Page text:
It's an interesting point, Eli, but I'm not just talking about news. I'm also talking about interesting non-news essays, websites that are art projects, bloggers becoming personalities, interesting outlets for fiction. Pretty much all of it.
Posted by Paul Constant http:// on December 14, 2012 at 10:10 AM · Report this
Sorry, I couldn't hear you over the sound of my Reddit.
Posted by K on December 14, 2012 at 10:47 AM · Report this
old guy is old.
Posted by mattw on December 14, 2012 at 2:09 PM · Report this
I admit I don't know much about the subject. I don't have the money or the living-room-floor-space to get all the magazines I would want to read, so I try to find what I can, online, for free. I don't mind having ad space take up some of the page, just like it does in the magazine or newspaper. I always thought the ad space was what really paid the overhead. When I was growing up, the frenzy was recycling and saving the trees; years later, I am working at a magazine and half the printing staff gets laid off.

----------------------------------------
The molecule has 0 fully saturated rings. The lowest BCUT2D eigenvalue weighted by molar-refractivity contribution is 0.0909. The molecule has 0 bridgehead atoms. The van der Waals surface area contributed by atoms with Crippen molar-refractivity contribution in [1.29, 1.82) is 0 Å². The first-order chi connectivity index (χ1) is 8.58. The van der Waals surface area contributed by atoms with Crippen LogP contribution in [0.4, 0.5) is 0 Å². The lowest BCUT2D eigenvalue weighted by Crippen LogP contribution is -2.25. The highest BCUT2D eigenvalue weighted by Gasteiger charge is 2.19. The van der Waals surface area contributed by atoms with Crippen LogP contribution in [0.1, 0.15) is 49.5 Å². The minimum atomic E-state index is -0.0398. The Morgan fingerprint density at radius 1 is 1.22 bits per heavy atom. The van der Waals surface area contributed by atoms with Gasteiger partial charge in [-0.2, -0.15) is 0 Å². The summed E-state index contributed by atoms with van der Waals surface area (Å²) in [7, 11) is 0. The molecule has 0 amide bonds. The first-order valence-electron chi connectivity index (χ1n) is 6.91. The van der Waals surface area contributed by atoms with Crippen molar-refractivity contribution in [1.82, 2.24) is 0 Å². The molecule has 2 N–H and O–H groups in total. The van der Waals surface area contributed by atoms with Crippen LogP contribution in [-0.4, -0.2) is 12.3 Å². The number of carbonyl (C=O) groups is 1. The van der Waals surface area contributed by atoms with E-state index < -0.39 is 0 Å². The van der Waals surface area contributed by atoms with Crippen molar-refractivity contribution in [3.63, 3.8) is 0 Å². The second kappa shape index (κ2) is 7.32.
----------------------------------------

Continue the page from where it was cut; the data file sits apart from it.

The reading public that will take a dumb vanity blog over real writing and content, wasn't your demographic anyway. What I *would* like, is some form of 'yahoo news' or something, that offered thumbnail links to the GOOD stuff there is, out there. xoxo
Posted by Jane 51601 on December 15, 2012 at 5:09 AM · Report this